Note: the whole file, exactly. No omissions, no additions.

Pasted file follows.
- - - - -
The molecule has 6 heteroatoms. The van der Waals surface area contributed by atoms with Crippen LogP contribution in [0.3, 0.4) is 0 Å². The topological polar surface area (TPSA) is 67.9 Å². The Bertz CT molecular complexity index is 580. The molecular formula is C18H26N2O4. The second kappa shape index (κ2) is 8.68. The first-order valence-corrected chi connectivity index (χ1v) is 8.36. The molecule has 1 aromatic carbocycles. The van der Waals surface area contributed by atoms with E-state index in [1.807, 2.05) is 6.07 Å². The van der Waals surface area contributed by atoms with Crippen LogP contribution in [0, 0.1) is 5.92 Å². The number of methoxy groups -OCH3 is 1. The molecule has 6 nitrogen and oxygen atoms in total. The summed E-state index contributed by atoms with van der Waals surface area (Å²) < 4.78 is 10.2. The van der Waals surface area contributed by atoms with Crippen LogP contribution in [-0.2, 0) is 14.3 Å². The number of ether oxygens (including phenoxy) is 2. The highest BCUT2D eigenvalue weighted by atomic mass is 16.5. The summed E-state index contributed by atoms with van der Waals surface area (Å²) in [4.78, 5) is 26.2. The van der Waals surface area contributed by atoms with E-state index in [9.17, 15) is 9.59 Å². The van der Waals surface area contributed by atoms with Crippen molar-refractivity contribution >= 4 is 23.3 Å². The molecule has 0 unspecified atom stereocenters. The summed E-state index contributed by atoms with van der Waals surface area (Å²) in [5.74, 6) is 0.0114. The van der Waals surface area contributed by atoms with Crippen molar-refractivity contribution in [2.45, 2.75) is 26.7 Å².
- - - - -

The molecule has 6 heteroatoms. The van der Waals surface area contributed by atoms with Crippen LogP contribution in [0.3, 0.4) is 0 Å². The topological polar surface area (TPSA) is 67.9 Å². The Bertz CT molecular complexity index is 580. The molecular formula is C18H26N2O4. The second kappa shape index (κ2) is 8.68. The first-order valence-corrected chi connectivity index (χ1v) is 8.36. The molecule has 1 aromatic carbocycles. The van der Waals surface area contributed by atoms with E-state index in [1.807, 2.05) is 6.07 Å². The van der Waals surface area contributed by atoms with Crippen LogP contribution in [0, 0.1) is 5.92 Å². The number of methoxy groups -OCH3 is 1. The molecule has 6 nitrogen and oxygen atoms in total. The summed E-state index contributed by atoms with van der Waals surface area (Å²) < 4.78 is 10.2. The van der Waals surface area contributed by atoms with Crippen LogP contribution in [-0.2, 0) is 14.3 Å². The number of ether oxygens (including phenoxy) is 2. The highest BCUT2D eigenvalue weighted by atomic mass is 16.5. The summed E-state index contributed by atoms with van der Waals surface area (Å²) in [4.78, 5) is 26.2. The van der Waals surface area contributed by atoms with E-state index in [9.17, 15) is 9.59 Å². The van der Waals surface area contributed by atoms with Crippen molar-refractivity contribution >= 4 is 23.3 Å². The molecule has 0 unspecified atom stereocenters. The summed E-state index contributed by atoms with van der Waals surface area (Å²) in [5.74, 6) is 0.0114. The van der Waals surface area contributed by atoms with Crippen molar-refractivity contribution in [2.45, 2.75) is 26.7 Å².